And it's no longer subscribing to the idea of sounding like the King of tuner cars. Engineers claim a tremendous 10-decibel reduction in engine boom by active noise cancellation alone, while more noise insulation under the floor, beneath the trunk and drive tunnel, and at the firewall altogether further cuts road and engine noise.
What's left? At lower speeds the GT-R now feels like a pleasant (albeit still firm-riding) touring car, with less gear whine, resonance, and gearbox lash; and if you spool up the revs and drop the hammer, all the appealing intake and exhaust sounds are still there—just not there all the time.
Step over to the GT-R NISMO, as we did for track time, and it's a different, track-focused animal. In addition to the larger-capacity turbochargers and more boost (exactly how much more Nissan is keeping a secret for the time being), NISMO versions get all sorts of further improvements like a lightweight aluminum-alloy exhaust rather than the other versions’ stainless-steel one. The NISMO version also gets an exclusive dry-carbon trunklid and carbon-fiber rear wing, as well as completely different front fenders designed for tires that are nearly a half-inch wider. Altogether, it adds up to an additional 220 pounds of downforce at 186 mph.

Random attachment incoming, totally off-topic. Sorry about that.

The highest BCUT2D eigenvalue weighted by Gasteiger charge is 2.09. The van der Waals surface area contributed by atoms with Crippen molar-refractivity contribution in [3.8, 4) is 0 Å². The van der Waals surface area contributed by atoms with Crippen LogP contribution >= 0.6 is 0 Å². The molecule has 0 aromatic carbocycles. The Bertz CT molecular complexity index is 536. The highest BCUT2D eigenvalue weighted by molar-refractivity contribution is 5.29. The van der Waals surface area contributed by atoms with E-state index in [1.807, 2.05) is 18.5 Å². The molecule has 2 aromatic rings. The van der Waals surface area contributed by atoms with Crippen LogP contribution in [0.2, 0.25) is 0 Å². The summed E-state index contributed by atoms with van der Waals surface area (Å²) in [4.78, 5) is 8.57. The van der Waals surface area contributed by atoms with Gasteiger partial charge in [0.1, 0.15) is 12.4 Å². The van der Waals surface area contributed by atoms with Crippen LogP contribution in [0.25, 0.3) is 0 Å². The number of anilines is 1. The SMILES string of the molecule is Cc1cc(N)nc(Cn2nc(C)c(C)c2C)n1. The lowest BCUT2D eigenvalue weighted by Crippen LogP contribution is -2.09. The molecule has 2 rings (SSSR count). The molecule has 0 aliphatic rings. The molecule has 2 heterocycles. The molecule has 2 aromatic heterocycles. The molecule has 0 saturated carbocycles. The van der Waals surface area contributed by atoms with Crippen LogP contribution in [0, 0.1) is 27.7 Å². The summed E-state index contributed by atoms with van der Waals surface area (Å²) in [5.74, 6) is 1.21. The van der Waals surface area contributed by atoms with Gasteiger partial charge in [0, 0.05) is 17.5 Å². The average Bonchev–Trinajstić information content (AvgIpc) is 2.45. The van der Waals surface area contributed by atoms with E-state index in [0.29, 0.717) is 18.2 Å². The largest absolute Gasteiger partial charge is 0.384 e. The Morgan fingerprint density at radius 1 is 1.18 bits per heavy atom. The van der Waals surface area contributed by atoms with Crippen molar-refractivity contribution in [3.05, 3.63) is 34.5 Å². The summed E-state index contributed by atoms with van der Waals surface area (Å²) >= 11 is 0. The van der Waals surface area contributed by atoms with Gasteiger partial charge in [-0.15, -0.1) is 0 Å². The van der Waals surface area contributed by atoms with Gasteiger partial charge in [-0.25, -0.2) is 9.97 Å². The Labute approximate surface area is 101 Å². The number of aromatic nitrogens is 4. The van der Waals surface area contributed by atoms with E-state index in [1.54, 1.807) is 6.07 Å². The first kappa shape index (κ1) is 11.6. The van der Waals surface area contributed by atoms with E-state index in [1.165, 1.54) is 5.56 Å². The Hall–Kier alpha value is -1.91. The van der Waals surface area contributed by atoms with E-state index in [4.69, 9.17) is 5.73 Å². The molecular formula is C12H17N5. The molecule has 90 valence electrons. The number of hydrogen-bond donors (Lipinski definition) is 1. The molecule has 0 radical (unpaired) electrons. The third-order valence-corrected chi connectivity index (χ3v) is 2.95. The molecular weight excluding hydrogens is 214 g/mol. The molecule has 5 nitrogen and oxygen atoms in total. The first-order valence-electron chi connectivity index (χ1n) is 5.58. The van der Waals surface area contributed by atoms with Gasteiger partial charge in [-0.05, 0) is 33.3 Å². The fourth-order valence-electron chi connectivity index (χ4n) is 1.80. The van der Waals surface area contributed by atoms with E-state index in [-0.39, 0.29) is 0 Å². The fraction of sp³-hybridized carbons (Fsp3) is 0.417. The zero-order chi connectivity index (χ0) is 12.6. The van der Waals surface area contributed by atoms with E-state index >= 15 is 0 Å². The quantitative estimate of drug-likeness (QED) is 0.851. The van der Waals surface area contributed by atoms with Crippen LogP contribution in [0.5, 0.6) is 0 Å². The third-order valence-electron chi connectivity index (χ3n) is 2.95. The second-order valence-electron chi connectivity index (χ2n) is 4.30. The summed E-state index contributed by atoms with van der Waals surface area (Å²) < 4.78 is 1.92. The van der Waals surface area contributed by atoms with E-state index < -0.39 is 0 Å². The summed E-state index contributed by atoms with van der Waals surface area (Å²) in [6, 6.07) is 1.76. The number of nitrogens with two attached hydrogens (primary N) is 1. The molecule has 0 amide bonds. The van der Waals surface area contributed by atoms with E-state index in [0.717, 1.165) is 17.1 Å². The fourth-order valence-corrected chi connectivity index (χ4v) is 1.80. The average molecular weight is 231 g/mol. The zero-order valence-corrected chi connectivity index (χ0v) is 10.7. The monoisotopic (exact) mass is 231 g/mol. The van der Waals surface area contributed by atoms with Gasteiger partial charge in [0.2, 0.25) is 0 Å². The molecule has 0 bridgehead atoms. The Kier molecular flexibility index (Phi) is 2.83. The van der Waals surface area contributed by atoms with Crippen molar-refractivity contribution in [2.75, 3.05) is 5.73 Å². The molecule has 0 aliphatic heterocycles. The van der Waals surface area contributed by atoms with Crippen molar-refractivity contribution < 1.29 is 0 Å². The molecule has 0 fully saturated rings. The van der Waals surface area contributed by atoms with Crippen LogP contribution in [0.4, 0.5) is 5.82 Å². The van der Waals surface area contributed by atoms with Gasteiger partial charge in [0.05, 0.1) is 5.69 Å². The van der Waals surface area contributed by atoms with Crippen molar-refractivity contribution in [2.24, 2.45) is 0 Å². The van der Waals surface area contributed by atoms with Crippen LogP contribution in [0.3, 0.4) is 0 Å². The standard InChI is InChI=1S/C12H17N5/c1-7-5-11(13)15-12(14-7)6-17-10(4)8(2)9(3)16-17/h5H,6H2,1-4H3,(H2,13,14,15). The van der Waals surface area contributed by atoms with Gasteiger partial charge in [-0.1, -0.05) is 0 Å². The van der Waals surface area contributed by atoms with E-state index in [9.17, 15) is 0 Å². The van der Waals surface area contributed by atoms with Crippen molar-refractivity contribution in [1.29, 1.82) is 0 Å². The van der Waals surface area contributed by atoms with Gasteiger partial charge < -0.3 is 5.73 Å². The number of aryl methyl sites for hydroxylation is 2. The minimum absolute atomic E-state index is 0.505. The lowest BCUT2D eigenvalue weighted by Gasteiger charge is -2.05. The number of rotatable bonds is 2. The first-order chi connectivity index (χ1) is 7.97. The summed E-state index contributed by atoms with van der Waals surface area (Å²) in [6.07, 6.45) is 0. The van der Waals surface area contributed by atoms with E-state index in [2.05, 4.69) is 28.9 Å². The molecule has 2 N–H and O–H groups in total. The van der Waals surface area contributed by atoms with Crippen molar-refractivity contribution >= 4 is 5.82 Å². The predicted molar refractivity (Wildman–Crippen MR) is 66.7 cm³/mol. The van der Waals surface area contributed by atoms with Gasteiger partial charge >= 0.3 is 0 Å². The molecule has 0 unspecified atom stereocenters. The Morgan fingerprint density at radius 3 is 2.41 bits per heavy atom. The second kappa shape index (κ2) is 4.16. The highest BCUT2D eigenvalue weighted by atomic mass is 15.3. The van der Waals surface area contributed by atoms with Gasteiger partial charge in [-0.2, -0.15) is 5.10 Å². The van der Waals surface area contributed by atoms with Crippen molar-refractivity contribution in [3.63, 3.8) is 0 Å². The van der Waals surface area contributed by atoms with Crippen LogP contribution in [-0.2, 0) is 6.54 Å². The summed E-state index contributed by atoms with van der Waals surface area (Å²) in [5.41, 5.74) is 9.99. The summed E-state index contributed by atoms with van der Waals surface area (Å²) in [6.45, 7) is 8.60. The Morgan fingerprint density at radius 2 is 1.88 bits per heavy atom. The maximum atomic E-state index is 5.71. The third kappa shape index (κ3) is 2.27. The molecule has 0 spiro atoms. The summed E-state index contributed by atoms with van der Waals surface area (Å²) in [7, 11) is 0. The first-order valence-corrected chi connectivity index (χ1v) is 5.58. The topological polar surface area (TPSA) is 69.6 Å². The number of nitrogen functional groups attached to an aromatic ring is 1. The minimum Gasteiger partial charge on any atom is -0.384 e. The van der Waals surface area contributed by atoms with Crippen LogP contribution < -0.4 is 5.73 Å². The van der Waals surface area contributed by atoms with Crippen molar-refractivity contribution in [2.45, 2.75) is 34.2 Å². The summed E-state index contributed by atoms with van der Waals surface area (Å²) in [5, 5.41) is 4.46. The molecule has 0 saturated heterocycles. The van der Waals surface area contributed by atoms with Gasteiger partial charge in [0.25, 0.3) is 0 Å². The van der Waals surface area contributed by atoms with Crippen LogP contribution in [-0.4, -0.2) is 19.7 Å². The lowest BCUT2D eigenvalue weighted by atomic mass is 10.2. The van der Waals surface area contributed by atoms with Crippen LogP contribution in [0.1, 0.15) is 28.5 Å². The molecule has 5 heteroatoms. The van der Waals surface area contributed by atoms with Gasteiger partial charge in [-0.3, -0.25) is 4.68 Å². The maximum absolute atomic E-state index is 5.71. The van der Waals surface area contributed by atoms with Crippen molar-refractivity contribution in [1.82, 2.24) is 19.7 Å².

The GT-R NISMO doesn't run on racing tires, but almost. They get an exclusive new (and very soft) compound, and interestingly, Nissan has made a significant improvement in transverse stiffness by adding a small step into the tire block.
Not a video game, but you can bring your track driving into one